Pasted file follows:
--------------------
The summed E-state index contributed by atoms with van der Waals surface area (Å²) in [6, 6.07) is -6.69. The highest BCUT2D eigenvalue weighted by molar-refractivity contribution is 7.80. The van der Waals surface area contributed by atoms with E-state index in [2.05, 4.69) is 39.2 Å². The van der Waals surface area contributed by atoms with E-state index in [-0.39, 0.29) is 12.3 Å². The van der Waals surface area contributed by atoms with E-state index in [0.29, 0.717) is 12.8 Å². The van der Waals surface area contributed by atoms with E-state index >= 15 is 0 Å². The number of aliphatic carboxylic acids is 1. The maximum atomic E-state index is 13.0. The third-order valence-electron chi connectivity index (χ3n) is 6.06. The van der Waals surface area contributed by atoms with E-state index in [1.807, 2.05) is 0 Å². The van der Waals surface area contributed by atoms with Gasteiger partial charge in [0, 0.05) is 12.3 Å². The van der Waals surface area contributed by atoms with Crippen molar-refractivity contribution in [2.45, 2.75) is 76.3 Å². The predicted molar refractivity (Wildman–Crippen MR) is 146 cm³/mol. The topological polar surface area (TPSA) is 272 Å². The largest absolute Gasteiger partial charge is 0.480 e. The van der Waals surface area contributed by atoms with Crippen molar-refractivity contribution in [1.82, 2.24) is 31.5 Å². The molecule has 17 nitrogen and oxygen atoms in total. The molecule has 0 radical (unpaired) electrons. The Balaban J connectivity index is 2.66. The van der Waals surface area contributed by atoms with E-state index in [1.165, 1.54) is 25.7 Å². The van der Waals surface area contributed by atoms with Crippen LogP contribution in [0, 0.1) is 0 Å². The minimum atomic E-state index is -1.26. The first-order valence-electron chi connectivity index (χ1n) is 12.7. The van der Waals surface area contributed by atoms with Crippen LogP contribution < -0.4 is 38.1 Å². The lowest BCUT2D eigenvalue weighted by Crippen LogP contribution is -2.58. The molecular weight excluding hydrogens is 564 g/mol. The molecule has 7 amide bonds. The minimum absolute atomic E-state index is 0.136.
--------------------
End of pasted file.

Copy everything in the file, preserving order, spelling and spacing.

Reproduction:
The summed E-state index contributed by atoms with van der Waals surface area (Å²) in [6, 6.07) is -6.69. The highest BCUT2D eigenvalue weighted by molar-refractivity contribution is 7.80. The van der Waals surface area contributed by atoms with E-state index in [2.05, 4.69) is 39.2 Å². The van der Waals surface area contributed by atoms with E-state index in [-0.39, 0.29) is 12.3 Å². The van der Waals surface area contributed by atoms with E-state index in [0.29, 0.717) is 12.8 Å². The van der Waals surface area contributed by atoms with E-state index >= 15 is 0 Å². The number of aliphatic carboxylic acids is 1. The maximum atomic E-state index is 13.0. The third-order valence-electron chi connectivity index (χ3n) is 6.06. The van der Waals surface area contributed by atoms with E-state index in [1.807, 2.05) is 0 Å². The van der Waals surface area contributed by atoms with Gasteiger partial charge in [0, 0.05) is 12.3 Å². The van der Waals surface area contributed by atoms with Crippen molar-refractivity contribution in [2.45, 2.75) is 76.3 Å². The predicted molar refractivity (Wildman–Crippen MR) is 146 cm³/mol. The topological polar surface area (TPSA) is 272 Å². The largest absolute Gasteiger partial charge is 0.480 e. The van der Waals surface area contributed by atoms with Crippen molar-refractivity contribution in [1.82, 2.24) is 31.5 Å². The molecule has 17 nitrogen and oxygen atoms in total. The molecule has 0 radical (unpaired) electrons. The Balaban J connectivity index is 2.66. The van der Waals surface area contributed by atoms with E-state index in [1.165, 1.54) is 25.7 Å². The van der Waals surface area contributed by atoms with Crippen LogP contribution in [0, 0.1) is 0 Å². The minimum atomic E-state index is -1.26. The first-order valence-electron chi connectivity index (χ1n) is 12.7. The van der Waals surface area contributed by atoms with Crippen LogP contribution < -0.4 is 38.1 Å². The lowest BCUT2D eigenvalue weighted by Crippen LogP contribution is -2.58. The molecular weight excluding hydrogens is 564 g/mol. The molecule has 7 amide bonds. The minimum absolute atomic E-state index is 0.136.